I wish I could sing.
I can write and take photos and speak a few foreign languages and do plenty of other fun and useful things. But I cannot sing. Not well, anyway; not well at all, though I’m shameless when it comes to karaoke, because who cares?
And it makes me feel creatively hungry and wistful in a way that’s hard to pin down.
See, it’s like there’s this Other Me who strums on a guitar and makes noises lovely enough to stun a room into perfect silence. I can see her up there, singing her heart out.
She’s not real, but there it she is anyway, mocking me with her achievement.
It’s always like that with creative pursuits — those of others, or those of your imagined double: by the time you encounter somebody’s song, or their painting, or their story, it’s been very nearly perfected. They’ve already solved all the riddles. You are seeing the solution they devised after many, many hours of work. And because that solution is oftentimes rather unsophisticated-seeming (as is the very best art), and because time feels deceptively limitless, it can get a person wondering what on earth is wrong with them that they can’t make something like that, too.
The truth is, I probably could learn to sing passably, with time and practice. (Maybe.) And so could you. There’s no puzzle to this puzzle except fortitude and patience and, sure, a little native talent. With all that, plus scads of practice, I could be a singer. I might not be a good singer, but I could learn guitar and I could sit in front of a room and give it my all.
Only problem: there just ain’t no damned time. Not to give your limitless potential its proper due, and that’s a sin. I’ve been pondering this, and I think I’ve got a patch on a possible solution. For purposes of marketing, I’m calling this one, “Maximize Your Creative Time in Three Simple Steps.”
Step One: Acknowledge that “Your Time” is grossly insufficient and you are likely to die without accomplishing much. A few years back, as new homeowners, my husband and I lamented over the ever-growing list of repairs and small livability tweaks that our home required but for which we hadn’t been able to find the time. Hearing of our distress, my mother-in-law smiled and said, “There are repairs I’ve been meaning to do on our house for 30 years, now.” There just isn’t enough time. Not to sing and not to write your 60 novels and not to build that cedar sauna and those recessed bookshelves. It has always been true and will always be true. Even if you live a decade or two past the median, you are unlikely to tick off even 10 percent of the items on your list of Essential Life Goals. Sad, right? Feel that, but then move quickly on to Step Two.
Step Two: Reject Impossible, Defeatist Measures of Creative Achievement. Because you now recognize that there just ain’t any damned time, and because death in short order is not only certain but inevitable, you are now free to scramble out from under the heavy mantel of Life Goals Writ Large. Acknowledge defeat, toss out your previous list, and move promptly on to Step Three.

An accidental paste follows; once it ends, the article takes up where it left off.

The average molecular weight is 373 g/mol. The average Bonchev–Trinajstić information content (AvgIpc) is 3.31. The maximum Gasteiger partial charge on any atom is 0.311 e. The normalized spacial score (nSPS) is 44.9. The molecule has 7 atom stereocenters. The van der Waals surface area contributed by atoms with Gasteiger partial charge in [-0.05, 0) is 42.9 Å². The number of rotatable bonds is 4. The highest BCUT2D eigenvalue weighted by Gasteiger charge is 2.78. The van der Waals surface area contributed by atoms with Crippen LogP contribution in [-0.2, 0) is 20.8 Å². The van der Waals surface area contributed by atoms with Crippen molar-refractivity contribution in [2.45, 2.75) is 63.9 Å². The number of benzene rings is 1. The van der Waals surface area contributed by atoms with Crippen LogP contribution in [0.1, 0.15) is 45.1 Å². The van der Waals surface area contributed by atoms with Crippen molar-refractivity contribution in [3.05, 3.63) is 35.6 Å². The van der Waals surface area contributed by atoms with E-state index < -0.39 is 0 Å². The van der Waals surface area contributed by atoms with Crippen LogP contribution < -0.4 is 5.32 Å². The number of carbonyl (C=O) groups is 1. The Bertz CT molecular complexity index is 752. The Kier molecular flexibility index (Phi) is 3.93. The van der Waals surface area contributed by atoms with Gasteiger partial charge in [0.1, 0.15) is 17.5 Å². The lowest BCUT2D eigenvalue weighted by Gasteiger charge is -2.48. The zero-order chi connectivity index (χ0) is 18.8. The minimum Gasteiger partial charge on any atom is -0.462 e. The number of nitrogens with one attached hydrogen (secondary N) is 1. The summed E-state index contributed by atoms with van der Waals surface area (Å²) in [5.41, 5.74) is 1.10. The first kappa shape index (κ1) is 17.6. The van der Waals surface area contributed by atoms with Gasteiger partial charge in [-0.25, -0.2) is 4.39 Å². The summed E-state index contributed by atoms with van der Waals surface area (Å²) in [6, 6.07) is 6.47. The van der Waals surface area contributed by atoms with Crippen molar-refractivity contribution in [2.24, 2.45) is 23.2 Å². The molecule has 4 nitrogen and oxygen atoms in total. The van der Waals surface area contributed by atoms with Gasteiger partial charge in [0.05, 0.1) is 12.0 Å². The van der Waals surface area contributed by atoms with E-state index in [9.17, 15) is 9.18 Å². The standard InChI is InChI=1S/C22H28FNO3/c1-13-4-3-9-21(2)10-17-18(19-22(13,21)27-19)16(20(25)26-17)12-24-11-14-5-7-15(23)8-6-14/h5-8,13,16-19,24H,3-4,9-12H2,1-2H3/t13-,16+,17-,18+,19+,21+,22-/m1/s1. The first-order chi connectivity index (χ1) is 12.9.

Step Three: Create Your Own Damned Measures of Achievement. Coming to terms with the constraint of time requires determining what you most want to create and focusing on that at the exclusion of a whole lot of other super-interesting shit. You’ve got to choose! Does this mean we are allotted no time to waste on frivolities? Not exactly. For creative sorts, the frivolous often turns out to be vital: the lost minute spend meditating on a puff of white cloud; the idle afternoon in the company of inspired and sympathetic friends; the long walk home after dark, either for purposes of savoring infinity or merely saving gas money. It does mean we need to get more serious about figuring out what in the world we are trying to get done with the time and resources at our disposal, and practicing compassion and curiosity with ourselves when those lists get too unwieldy and start to smack us around a bit.
Here is a list of Nine More Rather Outlandish Things I’d desperately like to achieve during my time on earth:
· Learn to play the harp.
· Read War and Peace … in Russian.
· Become a licensed clinical psychologist and write books about the brain.
· Climb a somewhat formidable mountain.
· Learn to cut hair.
· Become a respected oil or watercolor painting.
· Give that whole poetry thing a real shot.
· Learn to work with ceramics.
· Spend a year in an ashram.
How many of these will I actually do between now and my death? Probably just a few, and that’s if I get lucky and my health and wealth and sanity hold. It’s certainly possible I’ll do none of them at all. The clock winds ever down, people! There’s not a moment to waste! OK, maybe there are a few moments to waste, but fewer than you might think. And the biggest-time waster of all is fretting over wasted time; wouldn’t you rather admire some clouds instead of standing around trying to figure out how to kick your own ass? Go take a nap instead.
Do what you can with whatever’s left of today, then forgive yourself your sloth and ineptitude and get on with the business of making Really Cool Shit. Clock’s’a tickin’, sweet friends.